The centre he set up in 1999 has received piecemeal funding over the years, including from Rotary Internati onal of which he is a member. A year ago he got a large grant from the Sir Emeka Offor Foundation of Nigeria. But largely it appears to survive on individual donations and enormous goodwill. More consistent funding would help broaden the charity's reach, he said, but he has an unusual aim. "By the time we have reached the very last polio survivor, we will shut down this place. I hope it's not such a long time."
Shift in Focus
Gufwan warned against premature triumphalism on Friday and called for Nigeria to remain vigilant, continuing mass immunization to prevent another generation from a life of unnecessary hardship. "My number one expectation would be that emphasis would now shift from eradication to rehabilitating the polio victims," he said. "They're here in the hundreds of thousands."
Out in the car park, James takes a test drive, turning the handles of the wheelchair, propelling it slowly forward. It bounces over the uneven, rocky ground and a smile stretches across his face. "This wheelchair is going to help us a very long way because of mobility," he said. "Sometimes we would like to go to some places and this chair will really aid us to do this."
Bloomberg Business — Nigeria Marks Gates-Backed Polio Feat as Survivors Neglected
By Yinka Ikukur. July 24, 2015, 1:07 pm PDT
For the first time Nigeria is set to eradicate polio as it marks one year with no new cases after billions of dollars spent by a global campaign backed by Bill and Melinda Gates and the United Nations. Though hitting the milestone on Friday, it will take two years monitoring before Nigeria, the last African polio-endemic country, can be certified as free of the virus, said Melissa Corkum, chief Nigeria spokeswoman at the United Nations Children's Fund. "If Nigeria comes off the list, there'll be only two countries left, Afghanistan and Pakistan. That will be historic. There's only one other disease that's ever been eradicated globally, and that's smallpox."
About $1 billion a year is being spent by partners of a worldwide polio eradication initiative, including the Gates Foundation, World Health Organization and Rotary. Nigeria has struggled to combat the virus due to past government inaction, while Boko Haram's six-year insurgency has slowed immunization efforts.
While Nigeria has had more than 20,000[?] cases of polio since 1980, the campaign has focused on prevention, with little support provided to those already struck by the disease. At age 5, Ayuba Gufwan was paralyzed below the waist by polio. "It's our expectation that with the reduction in the incidence of polio, we can begin to focus on helping out neglected polio survivors," said Gufwan, 43, who has hired dozens of polio victims to build wheelchairs in the central city of Jos for those handicapped by the disease.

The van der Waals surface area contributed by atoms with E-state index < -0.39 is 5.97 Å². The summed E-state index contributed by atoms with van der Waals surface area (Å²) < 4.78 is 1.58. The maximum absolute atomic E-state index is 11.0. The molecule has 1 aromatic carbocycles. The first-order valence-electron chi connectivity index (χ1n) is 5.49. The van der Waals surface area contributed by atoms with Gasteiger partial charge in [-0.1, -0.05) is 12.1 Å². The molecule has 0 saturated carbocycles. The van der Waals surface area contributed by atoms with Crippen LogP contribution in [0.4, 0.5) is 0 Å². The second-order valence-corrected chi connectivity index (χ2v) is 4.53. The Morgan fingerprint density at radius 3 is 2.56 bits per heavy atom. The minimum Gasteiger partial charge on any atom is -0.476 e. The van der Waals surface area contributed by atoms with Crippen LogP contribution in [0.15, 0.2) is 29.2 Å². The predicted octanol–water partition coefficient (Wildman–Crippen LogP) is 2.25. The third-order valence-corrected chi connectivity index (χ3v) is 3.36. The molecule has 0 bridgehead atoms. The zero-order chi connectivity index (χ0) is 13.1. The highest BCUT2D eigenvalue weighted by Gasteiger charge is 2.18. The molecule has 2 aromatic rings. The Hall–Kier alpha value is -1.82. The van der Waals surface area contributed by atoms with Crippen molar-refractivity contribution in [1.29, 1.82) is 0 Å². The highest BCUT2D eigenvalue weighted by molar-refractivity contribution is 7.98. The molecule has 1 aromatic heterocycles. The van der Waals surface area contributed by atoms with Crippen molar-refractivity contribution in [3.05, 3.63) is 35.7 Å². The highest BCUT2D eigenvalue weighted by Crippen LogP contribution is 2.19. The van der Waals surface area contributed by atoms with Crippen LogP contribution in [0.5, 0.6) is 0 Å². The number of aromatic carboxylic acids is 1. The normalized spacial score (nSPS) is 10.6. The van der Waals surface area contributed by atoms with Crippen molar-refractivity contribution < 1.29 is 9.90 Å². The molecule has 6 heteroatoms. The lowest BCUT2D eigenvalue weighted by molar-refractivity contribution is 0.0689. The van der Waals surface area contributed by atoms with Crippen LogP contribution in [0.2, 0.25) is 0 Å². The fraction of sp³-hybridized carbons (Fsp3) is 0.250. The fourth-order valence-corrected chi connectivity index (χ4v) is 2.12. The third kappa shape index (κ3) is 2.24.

While almost a million people are members of the Nigerian Association of Polio Survivors, the total number of the victims is unknown, said Misbahuu Lawan Didi, the head of the Abuja-based group.
Didi said that survivors need mobility equipment, accessible infrastructure, community acceptance and education. "Once you had polio, you were seen as a beggar and that's slowly changing," he said. "If you have education you won't beg on the streets."
Even with no new cases being recorded, the Global Polio Eradication Initiative estimates as much as $250 million is required to maintain surveillance and laboratory capacity in countries of risk. "Once you have it, not much can be done given the resources that we have and where we need to allocate those." said Muhammad Pate, former Nigerian health minister who used to chair the presidential task force on polio. Nigeria could have paid more attention to rehabilitation, said Pate, but eradication was an achievable goal. "Just a few drops can prevent polio and yet we had hundreds of our kids — sometimes thousands — getting infected," he said.
Rotary has raised funds to carry out bi-annual corrective surgeries, train Nigerian doctors and fly in surgeons from India, said Tunji Funsho, chairman of Rotary's Nigerian polio committee. Yet only 780 free surgeries have been carried out on 353 survivors, out of nearly 600,000 candidates, according to Nigeria's National Primary Healthcare Development Agency.